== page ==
Hyundai and KIA launch auto software updates in effort to stop deadly TikTok challenge

Hyundai and KIA release software updates for millions of car owners in an effort to combat a viral TikTok challenge linked to a rash of stolen cars, fender benders and more than a dozen fatalities in the US.

A software update has been released for millions of Hyundai and KIA car owners across the US in an effort to stop a deadly TikTok challenge that has run amok.

The so-called “KIA challenge” was started in the US city of Milwaukee, Wisconsin by a gang of teenage thieves, known as the “KIA Boyz.”

In 2021, the teen thieves began posting instructional videos showing viewers how bypass the vehicles security system and hotwire the cars using just a screwdriver and a USB cable.

The hack affected all cars made by both manufacturers from 2015 to 2019 without push-button ignitions and immobilizing anti-theft devices – totaling 8.3 million vehicles.

As one TikTok user described: The KIA challenge is simply to steal one of the vehicles in question and post a video of the act on TikTok.

The KIA challenge, like other challenges that have gone viral among followers of the social media app, started as a prank, but eventually turned deadly.

According to the National Highway Traffic Safety Administration (NHTSA) the challenge “has led to at least 14 reported crashes and eight fatalities."

That’s besides the thousands of KIA’s and Hyundai’s reported stolen across the US by copycat theives since the challenge posted.

This TikTok user took a video of her car being hacked. The post has gotten almost half a million likes.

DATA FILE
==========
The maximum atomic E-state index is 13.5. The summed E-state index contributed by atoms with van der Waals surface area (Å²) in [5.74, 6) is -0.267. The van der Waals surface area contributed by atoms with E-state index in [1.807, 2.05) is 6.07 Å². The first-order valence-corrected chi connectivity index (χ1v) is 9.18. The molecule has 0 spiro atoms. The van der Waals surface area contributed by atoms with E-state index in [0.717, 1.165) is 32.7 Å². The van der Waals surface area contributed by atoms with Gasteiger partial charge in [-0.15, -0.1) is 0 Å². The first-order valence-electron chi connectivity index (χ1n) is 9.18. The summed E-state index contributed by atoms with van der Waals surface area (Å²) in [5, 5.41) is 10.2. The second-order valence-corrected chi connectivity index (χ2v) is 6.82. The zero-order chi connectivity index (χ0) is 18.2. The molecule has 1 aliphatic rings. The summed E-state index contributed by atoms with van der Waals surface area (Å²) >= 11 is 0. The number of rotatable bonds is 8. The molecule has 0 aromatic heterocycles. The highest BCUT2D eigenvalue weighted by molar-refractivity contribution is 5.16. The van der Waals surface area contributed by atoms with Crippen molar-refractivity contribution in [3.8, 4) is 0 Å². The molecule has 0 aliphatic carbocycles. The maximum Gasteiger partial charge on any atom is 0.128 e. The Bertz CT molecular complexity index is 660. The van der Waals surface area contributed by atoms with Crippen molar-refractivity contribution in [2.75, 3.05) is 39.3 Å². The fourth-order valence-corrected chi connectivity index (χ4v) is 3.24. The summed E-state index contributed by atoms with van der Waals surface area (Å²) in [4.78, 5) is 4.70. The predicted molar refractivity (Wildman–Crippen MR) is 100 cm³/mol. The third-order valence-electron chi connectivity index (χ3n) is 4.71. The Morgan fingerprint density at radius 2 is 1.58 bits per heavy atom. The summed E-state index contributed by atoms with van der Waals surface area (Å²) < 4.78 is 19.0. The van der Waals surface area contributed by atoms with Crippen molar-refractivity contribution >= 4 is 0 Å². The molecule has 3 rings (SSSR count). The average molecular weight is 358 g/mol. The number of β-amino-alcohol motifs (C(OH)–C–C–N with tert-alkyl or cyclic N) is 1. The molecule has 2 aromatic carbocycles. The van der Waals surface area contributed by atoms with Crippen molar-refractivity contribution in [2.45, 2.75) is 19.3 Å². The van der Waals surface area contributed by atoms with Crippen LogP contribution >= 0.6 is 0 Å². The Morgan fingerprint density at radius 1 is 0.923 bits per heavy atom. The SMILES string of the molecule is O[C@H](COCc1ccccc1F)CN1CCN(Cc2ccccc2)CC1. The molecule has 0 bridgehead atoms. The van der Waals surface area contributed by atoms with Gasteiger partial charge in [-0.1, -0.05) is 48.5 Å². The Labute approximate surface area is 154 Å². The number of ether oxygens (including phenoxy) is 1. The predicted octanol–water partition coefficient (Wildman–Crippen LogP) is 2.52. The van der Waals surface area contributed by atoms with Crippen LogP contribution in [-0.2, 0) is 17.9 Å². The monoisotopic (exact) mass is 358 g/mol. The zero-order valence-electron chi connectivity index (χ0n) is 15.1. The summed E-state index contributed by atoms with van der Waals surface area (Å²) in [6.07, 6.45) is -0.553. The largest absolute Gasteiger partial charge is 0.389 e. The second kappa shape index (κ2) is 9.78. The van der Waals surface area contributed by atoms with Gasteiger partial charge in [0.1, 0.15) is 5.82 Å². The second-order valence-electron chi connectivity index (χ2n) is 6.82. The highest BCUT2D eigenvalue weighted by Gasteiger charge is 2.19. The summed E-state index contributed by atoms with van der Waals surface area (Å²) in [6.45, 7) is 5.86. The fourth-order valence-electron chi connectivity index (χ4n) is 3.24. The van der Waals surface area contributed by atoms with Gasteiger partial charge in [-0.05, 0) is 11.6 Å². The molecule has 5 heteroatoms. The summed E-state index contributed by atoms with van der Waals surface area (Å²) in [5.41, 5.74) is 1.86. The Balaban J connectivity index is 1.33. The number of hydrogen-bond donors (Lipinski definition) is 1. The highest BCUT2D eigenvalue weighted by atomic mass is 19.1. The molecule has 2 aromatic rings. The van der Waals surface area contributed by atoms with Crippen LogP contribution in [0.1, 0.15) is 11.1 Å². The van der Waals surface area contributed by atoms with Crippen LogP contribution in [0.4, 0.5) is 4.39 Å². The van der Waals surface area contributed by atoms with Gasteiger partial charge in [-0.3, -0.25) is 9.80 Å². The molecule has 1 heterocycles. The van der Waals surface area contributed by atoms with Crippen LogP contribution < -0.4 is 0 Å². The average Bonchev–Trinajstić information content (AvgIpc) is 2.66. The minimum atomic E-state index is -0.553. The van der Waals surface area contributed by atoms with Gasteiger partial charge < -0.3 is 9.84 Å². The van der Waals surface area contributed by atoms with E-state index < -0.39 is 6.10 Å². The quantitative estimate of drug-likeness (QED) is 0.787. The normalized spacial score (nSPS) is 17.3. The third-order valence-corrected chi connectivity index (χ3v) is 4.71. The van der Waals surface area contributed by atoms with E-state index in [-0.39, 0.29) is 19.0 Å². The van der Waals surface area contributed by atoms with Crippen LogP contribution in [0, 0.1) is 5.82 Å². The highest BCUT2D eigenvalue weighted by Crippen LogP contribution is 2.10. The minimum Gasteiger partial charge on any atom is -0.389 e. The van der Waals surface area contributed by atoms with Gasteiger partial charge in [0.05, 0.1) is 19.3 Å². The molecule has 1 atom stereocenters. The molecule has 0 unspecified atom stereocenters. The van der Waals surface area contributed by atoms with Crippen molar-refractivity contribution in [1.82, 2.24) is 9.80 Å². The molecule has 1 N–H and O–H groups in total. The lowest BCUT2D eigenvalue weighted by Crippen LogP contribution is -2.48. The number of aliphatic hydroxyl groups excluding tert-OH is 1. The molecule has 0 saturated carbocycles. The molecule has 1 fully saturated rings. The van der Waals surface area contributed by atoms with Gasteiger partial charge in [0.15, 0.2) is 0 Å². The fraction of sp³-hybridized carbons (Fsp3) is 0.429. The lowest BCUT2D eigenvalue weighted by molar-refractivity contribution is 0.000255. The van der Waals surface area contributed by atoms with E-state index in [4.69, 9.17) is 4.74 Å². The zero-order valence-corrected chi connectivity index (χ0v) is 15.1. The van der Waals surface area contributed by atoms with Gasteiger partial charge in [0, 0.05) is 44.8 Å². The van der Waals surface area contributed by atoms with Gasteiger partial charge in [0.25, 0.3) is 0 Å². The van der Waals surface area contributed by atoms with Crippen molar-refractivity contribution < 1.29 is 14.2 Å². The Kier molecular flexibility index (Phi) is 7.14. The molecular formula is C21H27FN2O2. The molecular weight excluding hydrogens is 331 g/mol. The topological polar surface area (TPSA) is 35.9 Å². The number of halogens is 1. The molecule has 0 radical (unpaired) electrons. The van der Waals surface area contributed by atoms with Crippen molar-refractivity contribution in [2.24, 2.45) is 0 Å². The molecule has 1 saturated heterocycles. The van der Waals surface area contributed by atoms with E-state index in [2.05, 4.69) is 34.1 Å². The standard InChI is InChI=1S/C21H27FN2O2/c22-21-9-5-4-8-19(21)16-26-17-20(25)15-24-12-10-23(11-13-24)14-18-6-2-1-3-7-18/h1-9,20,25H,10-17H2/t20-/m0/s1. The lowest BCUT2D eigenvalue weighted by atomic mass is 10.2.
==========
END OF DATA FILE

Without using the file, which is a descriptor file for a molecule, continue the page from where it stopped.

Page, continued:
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The free upgrade will be offered for 3.8 million Hyundai and 4.5 million Kia vehicles in the United States, the automakers and NHTSA said.

The vehicle models from those years are missing electronic immobilizers, which prevent break-ins and bypassing the ignition, reports The Insurance Institute for Highway Safety's (IIHS) Highway Loss Data Institute.

The IIHS reports the feature is standard on nearly all vehicles made by other manufacturers during that period.

The data also showed that car insurance theft claims for 2015-2019 Hyundai and Kia vehicles in 2022 were almost two times higher than all other manufacturers from of the same years.

The software "updates the theft alarm software logic to extend the length of the alarm sound from 30 seconds to one minute and requires the key to be in the ignition switch to turn the vehicle on," NHTSA said.

Last month, two major insurance companies have stopped offering new policies to owners of Hyundai and Kia vehicles at high risk of theft, USA Today reported.

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